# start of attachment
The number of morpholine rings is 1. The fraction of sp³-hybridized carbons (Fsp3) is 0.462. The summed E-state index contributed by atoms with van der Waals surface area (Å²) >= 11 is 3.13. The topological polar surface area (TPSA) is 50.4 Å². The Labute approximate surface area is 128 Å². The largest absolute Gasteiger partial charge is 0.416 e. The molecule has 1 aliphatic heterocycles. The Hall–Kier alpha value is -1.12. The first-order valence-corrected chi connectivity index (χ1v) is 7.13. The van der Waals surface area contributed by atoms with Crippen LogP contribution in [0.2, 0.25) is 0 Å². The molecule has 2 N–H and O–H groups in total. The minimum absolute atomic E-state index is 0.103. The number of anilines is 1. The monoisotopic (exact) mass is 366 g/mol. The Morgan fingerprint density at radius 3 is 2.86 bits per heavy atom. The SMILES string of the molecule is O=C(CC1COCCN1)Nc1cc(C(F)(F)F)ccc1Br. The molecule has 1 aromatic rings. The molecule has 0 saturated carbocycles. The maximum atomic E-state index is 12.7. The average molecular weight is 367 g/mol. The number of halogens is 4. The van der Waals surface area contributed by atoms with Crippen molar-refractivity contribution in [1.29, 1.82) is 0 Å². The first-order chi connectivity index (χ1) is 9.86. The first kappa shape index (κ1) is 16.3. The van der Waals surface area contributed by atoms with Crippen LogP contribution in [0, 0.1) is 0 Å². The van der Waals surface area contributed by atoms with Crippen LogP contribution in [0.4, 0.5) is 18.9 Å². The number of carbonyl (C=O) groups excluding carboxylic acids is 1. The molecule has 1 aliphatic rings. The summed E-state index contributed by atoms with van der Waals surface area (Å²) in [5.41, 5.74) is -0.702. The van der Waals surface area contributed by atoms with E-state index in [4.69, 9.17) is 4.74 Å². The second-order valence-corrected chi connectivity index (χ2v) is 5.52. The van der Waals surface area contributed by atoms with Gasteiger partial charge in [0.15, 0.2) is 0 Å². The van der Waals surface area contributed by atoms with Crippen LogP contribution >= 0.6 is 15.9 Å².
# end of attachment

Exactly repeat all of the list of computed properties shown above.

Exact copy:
The number of morpholine rings is 1. The fraction of sp³-hybridized carbons (Fsp3) is 0.462. The summed E-state index contributed by atoms with van der Waals surface area (Å²) >= 11 is 3.13. The topological polar surface area (TPSA) is 50.4 Å². The Labute approximate surface area is 128 Å². The largest absolute Gasteiger partial charge is 0.416 e. The molecule has 1 aliphatic heterocycles. The Hall–Kier alpha value is -1.12. The first-order valence-corrected chi connectivity index (χ1v) is 7.13. The van der Waals surface area contributed by atoms with Crippen LogP contribution in [0.2, 0.25) is 0 Å². The molecule has 2 N–H and O–H groups in total. The minimum absolute atomic E-state index is 0.103. The number of anilines is 1. The monoisotopic (exact) mass is 366 g/mol. The Morgan fingerprint density at radius 3 is 2.86 bits per heavy atom. The SMILES string of the molecule is O=C(CC1COCCN1)Nc1cc(C(F)(F)F)ccc1Br. The molecule has 1 aromatic rings. The molecule has 0 saturated carbocycles. The maximum atomic E-state index is 12.7. The average molecular weight is 367 g/mol. The number of halogens is 4. The van der Waals surface area contributed by atoms with Crippen molar-refractivity contribution in [1.29, 1.82) is 0 Å². The first-order chi connectivity index (χ1) is 9.86. The first kappa shape index (κ1) is 16.3. The van der Waals surface area contributed by atoms with Crippen LogP contribution in [0, 0.1) is 0 Å². The van der Waals surface area contributed by atoms with Crippen LogP contribution in [0.4, 0.5) is 18.9 Å². The number of carbonyl (C=O) groups excluding carboxylic acids is 1. The molecule has 1 aliphatic rings. The summed E-state index contributed by atoms with van der Waals surface area (Å²) in [5.41, 5.74) is -0.702. The van der Waals surface area contributed by atoms with E-state index in [4.69, 9.17) is 4.74 Å². The second-order valence-corrected chi connectivity index (χ2v) is 5.52. The van der Waals surface area contributed by atoms with Gasteiger partial charge in [0.15, 0.2) is 0 Å². The van der Waals surface area contributed by atoms with Crippen LogP contribution >= 0.6 is 15.9 Å².